With so many tournaments on the Tour being decided by who can putt out of their skin for four days, Hossler’s streakiness on the greens could well be the catalyst to the 23-year-old getting his first win. In 2018, Hossler gained over five strokes over the field in seven events. To put that in perspective, one of the best putters on Tour, Jason Day, only achieved that feat three times last year. Continuing to have red hot weeks on the greens may allow Hossler to record a victory in 2019.

3. Alex Noren

Sitting 21st in the Official World Golf Ranking, a win on the PGA Tour is surely around the corner for Alex Noren. Just like Luke List, Noren came within touching distance of capturing the Honda Classic last year and had it not been for J.B. Holmes waiting until Christmas to hit his layup at the Farmers Insurance Open, Noren may well have tasted victory at Torrey Pines in 2018.

10 wins on the European Tour show Noren’s pedigree, and with him now plying his trade full time on the PGA Tour, it looks to be more of a question of when and not if the Swede will win a title stateside.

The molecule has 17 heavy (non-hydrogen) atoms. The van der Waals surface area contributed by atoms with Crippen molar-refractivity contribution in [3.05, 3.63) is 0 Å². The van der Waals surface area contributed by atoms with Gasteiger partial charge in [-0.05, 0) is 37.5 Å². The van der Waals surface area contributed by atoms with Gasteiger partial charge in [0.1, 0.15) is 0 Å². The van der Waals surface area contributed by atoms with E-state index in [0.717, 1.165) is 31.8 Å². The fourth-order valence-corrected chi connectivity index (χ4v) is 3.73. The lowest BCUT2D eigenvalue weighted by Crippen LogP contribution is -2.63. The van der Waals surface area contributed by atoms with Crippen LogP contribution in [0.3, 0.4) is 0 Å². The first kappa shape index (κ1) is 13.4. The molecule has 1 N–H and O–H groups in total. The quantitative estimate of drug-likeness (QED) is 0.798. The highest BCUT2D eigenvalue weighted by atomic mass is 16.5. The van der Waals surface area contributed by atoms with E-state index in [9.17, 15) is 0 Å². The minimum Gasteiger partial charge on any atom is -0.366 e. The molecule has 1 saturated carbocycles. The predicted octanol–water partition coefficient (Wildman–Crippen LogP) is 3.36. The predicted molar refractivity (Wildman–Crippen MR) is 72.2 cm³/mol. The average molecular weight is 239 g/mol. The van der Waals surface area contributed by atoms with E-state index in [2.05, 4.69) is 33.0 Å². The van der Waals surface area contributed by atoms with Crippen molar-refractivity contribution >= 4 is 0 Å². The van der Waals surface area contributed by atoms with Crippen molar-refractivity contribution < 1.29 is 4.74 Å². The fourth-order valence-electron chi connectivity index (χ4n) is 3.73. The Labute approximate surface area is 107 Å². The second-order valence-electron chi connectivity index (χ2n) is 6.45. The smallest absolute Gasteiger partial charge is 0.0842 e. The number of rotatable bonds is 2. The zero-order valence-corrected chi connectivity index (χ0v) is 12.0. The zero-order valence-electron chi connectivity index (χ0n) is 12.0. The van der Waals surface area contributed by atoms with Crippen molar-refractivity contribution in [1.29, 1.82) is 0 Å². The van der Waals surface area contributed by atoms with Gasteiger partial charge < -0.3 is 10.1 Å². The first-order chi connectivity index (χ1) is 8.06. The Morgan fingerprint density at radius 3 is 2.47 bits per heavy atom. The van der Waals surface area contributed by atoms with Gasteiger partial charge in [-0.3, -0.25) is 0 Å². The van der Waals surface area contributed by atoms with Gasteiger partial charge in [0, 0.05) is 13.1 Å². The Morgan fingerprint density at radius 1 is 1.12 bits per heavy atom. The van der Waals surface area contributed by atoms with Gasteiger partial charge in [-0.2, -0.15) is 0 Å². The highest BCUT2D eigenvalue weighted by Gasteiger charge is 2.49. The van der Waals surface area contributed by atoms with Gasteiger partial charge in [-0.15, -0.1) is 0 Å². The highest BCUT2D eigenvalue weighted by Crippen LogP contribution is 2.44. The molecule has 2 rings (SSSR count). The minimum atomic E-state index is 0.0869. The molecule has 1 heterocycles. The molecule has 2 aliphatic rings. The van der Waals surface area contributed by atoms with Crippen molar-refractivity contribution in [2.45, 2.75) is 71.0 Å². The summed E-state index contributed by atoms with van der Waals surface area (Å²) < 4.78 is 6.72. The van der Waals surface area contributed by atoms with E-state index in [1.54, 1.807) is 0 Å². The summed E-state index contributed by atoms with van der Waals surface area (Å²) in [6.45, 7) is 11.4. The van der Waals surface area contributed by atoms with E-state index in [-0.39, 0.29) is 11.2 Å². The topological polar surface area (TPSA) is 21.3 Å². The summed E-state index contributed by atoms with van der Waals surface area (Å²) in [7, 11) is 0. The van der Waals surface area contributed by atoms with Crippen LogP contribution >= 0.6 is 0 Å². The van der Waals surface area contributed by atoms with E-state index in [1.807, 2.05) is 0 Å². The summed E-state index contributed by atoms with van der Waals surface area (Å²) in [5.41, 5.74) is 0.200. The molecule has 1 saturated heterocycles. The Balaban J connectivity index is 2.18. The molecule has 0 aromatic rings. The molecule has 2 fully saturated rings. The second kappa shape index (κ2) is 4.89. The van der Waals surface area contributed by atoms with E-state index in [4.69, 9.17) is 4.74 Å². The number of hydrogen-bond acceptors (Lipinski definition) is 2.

2. Sungjae Im

Not a household name as of yet, Web.com Tour graduate Sungjae Im is making his debut season on Tour, and the 20-year-old has begun very impressively. Im has already notched two top-20 finishes in his three appearances so far in 2019, and he also claimed a top-five finish at the beginning of the wraparound season at the Safeway Open.

In 2018, Im was the only player on the Web.com Tour to win multiple events, and what’s more, Im also claimed three runner-up finishes. The South Korean is undoubtedly a name to look out for in 2019, and at his current trajectory, he has every chance of emulating his slightly older countryman Si-Woo Kim, and becoming a PGA Tour winner very early on in his career.

1. Abraham Ancer

At just 5′ 7″, you probably wouldn’t think that Ancer is one of the top performers on the Tour off the tee. However, entering this week’s Waste Management Phoenix Open, the Mexican sits fifth in the field for strokes gained off the tee over his previous 50 rounds. With this significant weapon in his arsenal, Ancer’s results continue to grow, and with it, my belief that a first win on Tour is just around the corner for the 27-year-old.